Sometimes the hardest lighting setups to achieve are actually the ones that look the easiest. For years I’ve wanted to emulate that dappled lighting you see through leaves on a sunny day, or that rippled light you see at the bottom of a swimming pool when the wind catches the water. Like I said, this should be relatively easy to recreate in a studio in theory, as every natural light setup is only ever one light. How hard could that be? (<- photo-nerd pun)
It’s not often I get to shoot very simple, clean white light shots, but in a recent shoot the model asked if she could get some updated ‘Polaroids’. For those of you not familiar with the term when used in reference to a model shoot, it’s actually not the now obsolete and ludicrously expensive single-shot film, but a request for very basic portraits of the model for their agency. This ‘Polaroid’ term is a relic from the analogue film days and it essentially now means shots that are un-retouched and with the model wearing very little makeup.
If you’re like me and you’ve tried to attach gels to your lights in the past, you’ve likely resorted to using one of the many types of sticky tapes available. When I used to manage a studio, I would see all manner of tapes being used to attach gels to hot modifiers. From masking tape, duct tape, parcel tape and when they ran out, even regular old sticky tape was used. But ultimately, all of these tapes fell short in achieving their simple task of holding a coloured gel in front of a light.
Art has arguably been around almost as long as humans have. The moment we learned to mark something for others to see and interpret, the moment art was born. Thankfully for us photographers, we needn’t go quite that far back to begin learning from the history of art, in fact we only need go as far as the ‘Old Masters’.
Since the recent release of my new Long Exposure Portraits tutorial from RGG EDU, I’ve been inundated with messages and questions relating to the light painting section.
Questions like: ‘What’s the best light painting tool to use? ‘Where can I get them?’ ‘Which ones did you use in your video?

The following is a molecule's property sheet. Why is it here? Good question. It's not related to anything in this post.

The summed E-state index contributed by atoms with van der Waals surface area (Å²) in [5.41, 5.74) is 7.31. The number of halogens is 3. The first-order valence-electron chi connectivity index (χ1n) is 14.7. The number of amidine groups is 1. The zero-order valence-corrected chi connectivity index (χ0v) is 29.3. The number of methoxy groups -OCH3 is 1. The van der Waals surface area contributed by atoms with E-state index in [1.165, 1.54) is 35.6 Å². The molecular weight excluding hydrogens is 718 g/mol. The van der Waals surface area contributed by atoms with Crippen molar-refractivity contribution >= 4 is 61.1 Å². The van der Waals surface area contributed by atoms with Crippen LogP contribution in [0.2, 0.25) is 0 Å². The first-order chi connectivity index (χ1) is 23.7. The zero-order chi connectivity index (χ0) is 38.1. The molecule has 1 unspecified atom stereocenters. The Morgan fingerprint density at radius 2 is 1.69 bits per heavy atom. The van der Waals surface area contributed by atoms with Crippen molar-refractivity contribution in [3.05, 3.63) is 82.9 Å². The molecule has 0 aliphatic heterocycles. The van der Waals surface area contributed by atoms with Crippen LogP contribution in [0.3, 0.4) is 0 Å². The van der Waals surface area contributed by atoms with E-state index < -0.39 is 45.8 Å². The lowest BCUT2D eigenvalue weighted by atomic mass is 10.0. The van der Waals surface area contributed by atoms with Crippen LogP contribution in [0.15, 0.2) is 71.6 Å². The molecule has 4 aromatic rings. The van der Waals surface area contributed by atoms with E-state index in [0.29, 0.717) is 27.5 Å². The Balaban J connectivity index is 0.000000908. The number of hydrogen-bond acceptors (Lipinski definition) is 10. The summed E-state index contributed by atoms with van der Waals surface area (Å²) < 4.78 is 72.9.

Long exposure photography is tricky, especially in the studio when you’re trying to combine multiple light sources within a single frame that have very different brightnesses and colour temperatures etc.
So although I believe this article will be very useful to many of you, there will most certainly be others that perhaps have little to no experience with long exposure photography and as such this article might seem to brush over certain long exposure lighting ideas.
Embarrassingly a few years ago I was very vocal about how disappointed I was about some of the Nikon lenses. I’ve been using Nikon cameras and lenses for decades and although I was very pleased with the image quality and colour rendition their cameras produced, I strongly considered jumping the Nikon ship in search of crisper, cleaner looking lenses. In fact I was so close to leaving Nikon a couple of years ago that I went through the process of hiring and testing other brands to see if other manufacturers could deliver what Nikon could not.
For those of us that have dealt with colour in any way digitally in the last decade, we are unfortunately all too familiar with the dreaded colour banding issues. If you’re not sure what colour banding is, then it’s the visual ‘stepping’ of colour that happens in digital files.
It happens a lot and it can happen for any number of reasons. The most common scapegoats for colour banding are usually poor colour depth in our cameras, aggressive compression algorithms with online sites and any number of other technical failings. Although all of these are often part of the problem, I see one other major culprit of severe colour banding and that’s lighting.
This will thankfully be a quick little technique on how to fix an issue that can be incredibly infuriating. This discolouration issue I’m referring to arrises when you’re using the dodge and burn retouching technique and the frustrating part is that it only presents itself once you’ve finished doing all the retouching.
Colour grading tends to specifically refer to the colouring of video and in photography, we often refer to this as colour toning, but whatever you’re happier calling it, this process of making a conscious decision to apply a specific colour-look to an image in post-production is an incredibly powerful tool.